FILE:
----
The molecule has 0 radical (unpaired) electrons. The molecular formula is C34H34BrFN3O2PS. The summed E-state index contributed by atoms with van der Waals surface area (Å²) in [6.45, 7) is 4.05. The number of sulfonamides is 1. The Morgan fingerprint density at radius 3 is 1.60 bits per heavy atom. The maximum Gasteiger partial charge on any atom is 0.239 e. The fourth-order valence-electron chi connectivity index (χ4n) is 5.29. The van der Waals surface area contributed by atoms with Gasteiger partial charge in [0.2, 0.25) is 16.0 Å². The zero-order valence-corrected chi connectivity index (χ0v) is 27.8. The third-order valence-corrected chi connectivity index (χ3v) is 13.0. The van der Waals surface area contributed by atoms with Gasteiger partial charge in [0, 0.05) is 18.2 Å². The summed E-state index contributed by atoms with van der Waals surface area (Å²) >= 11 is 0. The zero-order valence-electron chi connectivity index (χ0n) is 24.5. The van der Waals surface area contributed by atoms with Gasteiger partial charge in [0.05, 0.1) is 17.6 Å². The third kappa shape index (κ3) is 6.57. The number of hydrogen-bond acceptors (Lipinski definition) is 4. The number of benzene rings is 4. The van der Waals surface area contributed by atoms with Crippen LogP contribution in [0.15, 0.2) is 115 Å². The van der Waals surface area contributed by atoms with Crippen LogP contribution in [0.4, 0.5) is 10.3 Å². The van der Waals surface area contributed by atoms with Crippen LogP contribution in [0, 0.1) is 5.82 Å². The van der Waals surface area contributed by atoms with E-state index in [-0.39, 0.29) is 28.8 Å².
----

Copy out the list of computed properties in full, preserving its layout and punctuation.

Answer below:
The molecule has 0 radical (unpaired) electrons. The molecular formula is C34H34BrFN3O2PS. The summed E-state index contributed by atoms with van der Waals surface area (Å²) in [6.45, 7) is 4.05. The number of sulfonamides is 1. The Morgan fingerprint density at radius 3 is 1.60 bits per heavy atom. The maximum Gasteiger partial charge on any atom is 0.239 e. The fourth-order valence-electron chi connectivity index (χ4n) is 5.29. The van der Waals surface area contributed by atoms with Gasteiger partial charge in [0.2, 0.25) is 16.0 Å². The zero-order valence-corrected chi connectivity index (χ0v) is 27.8. The third-order valence-corrected chi connectivity index (χ3v) is 13.0. The van der Waals surface area contributed by atoms with Gasteiger partial charge in [0, 0.05) is 18.2 Å². The summed E-state index contributed by atoms with van der Waals surface area (Å²) >= 11 is 0. The zero-order valence-electron chi connectivity index (χ0n) is 24.5. The van der Waals surface area contributed by atoms with Gasteiger partial charge in [0.05, 0.1) is 17.6 Å². The third kappa shape index (κ3) is 6.57. The number of hydrogen-bond acceptors (Lipinski definition) is 4. The number of benzene rings is 4. The van der Waals surface area contributed by atoms with Crippen LogP contribution in [0.15, 0.2) is 115 Å². The van der Waals surface area contributed by atoms with Crippen LogP contribution in [0.4, 0.5) is 10.3 Å². The van der Waals surface area contributed by atoms with Crippen LogP contribution in [0, 0.1) is 5.82 Å². The van der Waals surface area contributed by atoms with E-state index in [-0.39, 0.29) is 28.8 Å².